AppCenterSetup.Instance.Start(
    "[iOS AppCenter secret]",
    "[Android AppCenter secret]",
    anonymizeAppCenterUser: true);

or

await AppCenterSetup.Instance.StartAsync(
    "[iOS AppCenter secret]",
    "[Android AppCenter secret]",
    anonymizeAppCenterUser: true);

The reason for the async API here is because anonymizeAppCenterUser internally relies on an async API. The synchronous API’s for starting AppCenter are non-blocking methods that do a fire-and-forget call to StartAsync(string,bool).

Anonymous User Information
The component AppCenterSetup exposes a method called UseAnonymousUserIdAsync() which sets the UserId in AppCenter to the first 8 characters a GUID that is unique per app installation. This can be used as a support key for uniquely identifying application users for instrumentation and troubleshooting. The support key can be attached to all HTTP calls by using the DiagnosticDelegatingHandler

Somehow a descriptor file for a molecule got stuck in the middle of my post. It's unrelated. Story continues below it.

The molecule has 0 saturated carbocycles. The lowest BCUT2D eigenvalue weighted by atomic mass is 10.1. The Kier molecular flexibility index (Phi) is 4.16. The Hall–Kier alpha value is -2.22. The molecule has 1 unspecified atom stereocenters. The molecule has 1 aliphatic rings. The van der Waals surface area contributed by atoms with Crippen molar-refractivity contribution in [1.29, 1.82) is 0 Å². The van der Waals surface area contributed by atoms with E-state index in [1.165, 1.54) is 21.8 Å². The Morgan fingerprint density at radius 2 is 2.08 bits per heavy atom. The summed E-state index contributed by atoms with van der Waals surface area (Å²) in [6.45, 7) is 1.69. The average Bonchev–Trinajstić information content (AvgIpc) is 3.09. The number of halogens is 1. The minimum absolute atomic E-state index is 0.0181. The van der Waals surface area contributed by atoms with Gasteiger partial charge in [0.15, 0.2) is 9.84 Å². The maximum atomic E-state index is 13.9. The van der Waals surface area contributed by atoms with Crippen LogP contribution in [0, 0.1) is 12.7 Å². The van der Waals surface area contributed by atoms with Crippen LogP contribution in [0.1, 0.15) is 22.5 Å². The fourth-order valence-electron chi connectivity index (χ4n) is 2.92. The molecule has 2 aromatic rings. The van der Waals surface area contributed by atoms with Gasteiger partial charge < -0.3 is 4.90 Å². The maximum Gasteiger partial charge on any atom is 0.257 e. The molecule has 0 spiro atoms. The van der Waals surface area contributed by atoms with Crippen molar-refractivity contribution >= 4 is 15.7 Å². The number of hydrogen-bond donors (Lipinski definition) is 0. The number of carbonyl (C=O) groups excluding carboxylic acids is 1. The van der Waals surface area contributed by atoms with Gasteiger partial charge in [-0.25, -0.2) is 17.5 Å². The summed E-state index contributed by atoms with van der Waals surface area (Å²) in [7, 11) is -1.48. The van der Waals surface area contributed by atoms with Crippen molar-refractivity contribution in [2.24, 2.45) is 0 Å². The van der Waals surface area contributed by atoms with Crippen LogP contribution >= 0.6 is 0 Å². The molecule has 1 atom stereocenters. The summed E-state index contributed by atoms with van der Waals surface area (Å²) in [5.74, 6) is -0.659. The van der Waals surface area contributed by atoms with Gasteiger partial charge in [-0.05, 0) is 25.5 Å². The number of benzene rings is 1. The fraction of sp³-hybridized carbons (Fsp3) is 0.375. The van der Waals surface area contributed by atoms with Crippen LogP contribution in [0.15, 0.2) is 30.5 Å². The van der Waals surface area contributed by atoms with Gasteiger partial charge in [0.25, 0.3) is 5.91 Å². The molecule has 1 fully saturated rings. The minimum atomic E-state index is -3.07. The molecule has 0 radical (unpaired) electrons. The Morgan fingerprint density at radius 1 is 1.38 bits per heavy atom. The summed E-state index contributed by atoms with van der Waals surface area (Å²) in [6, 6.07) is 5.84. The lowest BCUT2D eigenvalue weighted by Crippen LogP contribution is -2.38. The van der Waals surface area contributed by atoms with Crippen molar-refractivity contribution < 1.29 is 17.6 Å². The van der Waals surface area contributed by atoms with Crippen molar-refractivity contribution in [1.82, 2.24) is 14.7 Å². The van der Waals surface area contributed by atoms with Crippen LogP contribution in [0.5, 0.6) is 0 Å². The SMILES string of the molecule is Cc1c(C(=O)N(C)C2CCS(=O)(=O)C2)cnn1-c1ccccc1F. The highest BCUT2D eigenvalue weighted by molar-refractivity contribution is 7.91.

AppCenter Crash Report

Error Reporting
The library exposes extension methods to the Exception class for conveniently reporting Exceptions to AppCenter

try
{
    // Something that blows up
    explosives.Detonate();
}
catch (Exception e)
{
    // Safely handle error then report
    e.Report();
}

HTTP Error Logging
The library provides a HttpMessageHandler implementation that logs non-successfuly HTTP results to AppCenter Analytics. This component will also attach HTTP headers describing the AppCenter SDK Version, Install ID, and a support key to all HTTP requests. The logged failed responses will contain the Endpoint URL (including the HTTP verb), Response status code, how the duration of the HTTP call. This will be logged under the event name HTTP Error